How do a Dutch hotel owner and a Chilean architect get together? By jointly opening the Beros & van Schaik wine trade in Sofia. Jerry van Schaik runs a hotel, his partner Christian Beros designs houses. They both like good wine and have established a wine trade in the historic district of Sofia where they sell gourmet wines that cannot be bought in the supermarket. These come from France, Spain, South Africa, Australia, Chile and Romania - among other countries: for example Corcova, Terra Romana, Avincis or La Certa. Additionally they serve small snacks in their bar including smoked meat, cheese, olives and daily specials. The wine partners celebrate gusto. They also arrange regular wine tasting sessions in the stylish setting of their wine bar. No time? No problem - Beros & van Schaik also deliver to your door. And the matching goodies can still be bought at the supermarket.
Yes indeed, the Romanians are proud of their imposing shopping malls and have plenty of them. So take part in a total shopping craze at least once, and stroll through one of the popular malls. Why not the most typical of them all, the gargantuan Bucuresti Mall. Opened in 2001, it boasts over 140 shops on an area of some 99,000 square metres. The building dates from Communist times and is appropriately massive, grey and heavy on the cement. Still, the locals continue to crowd the place, to shop, bowl, drink coffee, or take in a film at one of the ten cinemas. The shops include all the usual international labels?Adidas, Esprit, Marks & Spencer, Levi's and the like. But there are also less well-known brands, like Aldo Shoes, the local wedding outfitter, Alb ?i Negru, and Romanian designer, Irina Schrotter. It's well worth having a look around, although you probably won't pay less for international brands than you would at home.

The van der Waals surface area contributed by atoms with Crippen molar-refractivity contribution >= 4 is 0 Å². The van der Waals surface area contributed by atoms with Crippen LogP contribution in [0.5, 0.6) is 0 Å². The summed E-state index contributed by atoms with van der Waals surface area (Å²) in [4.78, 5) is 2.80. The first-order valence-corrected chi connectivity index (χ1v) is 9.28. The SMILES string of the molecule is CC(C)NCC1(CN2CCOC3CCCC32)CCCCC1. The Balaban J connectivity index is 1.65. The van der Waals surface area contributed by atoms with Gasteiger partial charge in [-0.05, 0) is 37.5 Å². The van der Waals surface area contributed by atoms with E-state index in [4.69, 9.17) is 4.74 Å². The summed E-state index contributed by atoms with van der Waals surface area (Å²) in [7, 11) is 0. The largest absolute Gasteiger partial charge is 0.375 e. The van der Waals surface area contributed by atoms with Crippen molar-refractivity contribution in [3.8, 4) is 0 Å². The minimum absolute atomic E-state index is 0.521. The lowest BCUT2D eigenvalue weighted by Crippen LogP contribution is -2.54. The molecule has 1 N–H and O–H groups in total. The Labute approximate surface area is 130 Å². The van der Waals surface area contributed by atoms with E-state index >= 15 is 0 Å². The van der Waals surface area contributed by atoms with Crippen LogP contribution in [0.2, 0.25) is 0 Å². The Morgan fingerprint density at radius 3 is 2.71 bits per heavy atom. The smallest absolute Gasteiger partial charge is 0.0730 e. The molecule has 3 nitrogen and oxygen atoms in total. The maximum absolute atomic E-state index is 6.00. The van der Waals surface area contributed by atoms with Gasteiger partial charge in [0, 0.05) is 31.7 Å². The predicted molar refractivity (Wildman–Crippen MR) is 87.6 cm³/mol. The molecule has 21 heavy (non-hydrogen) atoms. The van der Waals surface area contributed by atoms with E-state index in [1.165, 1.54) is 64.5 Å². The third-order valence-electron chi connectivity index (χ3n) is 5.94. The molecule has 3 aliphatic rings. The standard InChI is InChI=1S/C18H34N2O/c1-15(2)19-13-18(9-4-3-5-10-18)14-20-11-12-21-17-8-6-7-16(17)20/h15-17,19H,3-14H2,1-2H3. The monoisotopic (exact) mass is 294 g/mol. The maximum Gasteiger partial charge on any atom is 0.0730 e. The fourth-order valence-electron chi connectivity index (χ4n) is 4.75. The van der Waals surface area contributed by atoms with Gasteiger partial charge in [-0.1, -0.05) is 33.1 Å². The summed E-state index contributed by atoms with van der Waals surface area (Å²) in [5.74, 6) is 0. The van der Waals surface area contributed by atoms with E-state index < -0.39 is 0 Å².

Victims of fashion and chic freaks must stop by L'Armoire Concept Store. Forget Versace and Gaultier?here Romania's young designers rule. There are a great many of them and they are ever more frequently the stars of international fashion shows. Are the names Ludmila Carlateanu, ana alexe, DADA or Roxana Davidescu familiar? What about Elena Perseil, Eugenia Enciu, Stephan Pelger, Zasha oder Dorin Negrau? No? Reason enough to have a look at their latest collections. As numerous the designers are, so too is the variety of their creations. Evening gowns, business outfits, smart casual wear. What all of the clothes have in common though is an elegance that highlights and complements the wearer's femininity, Have browse around for yourself.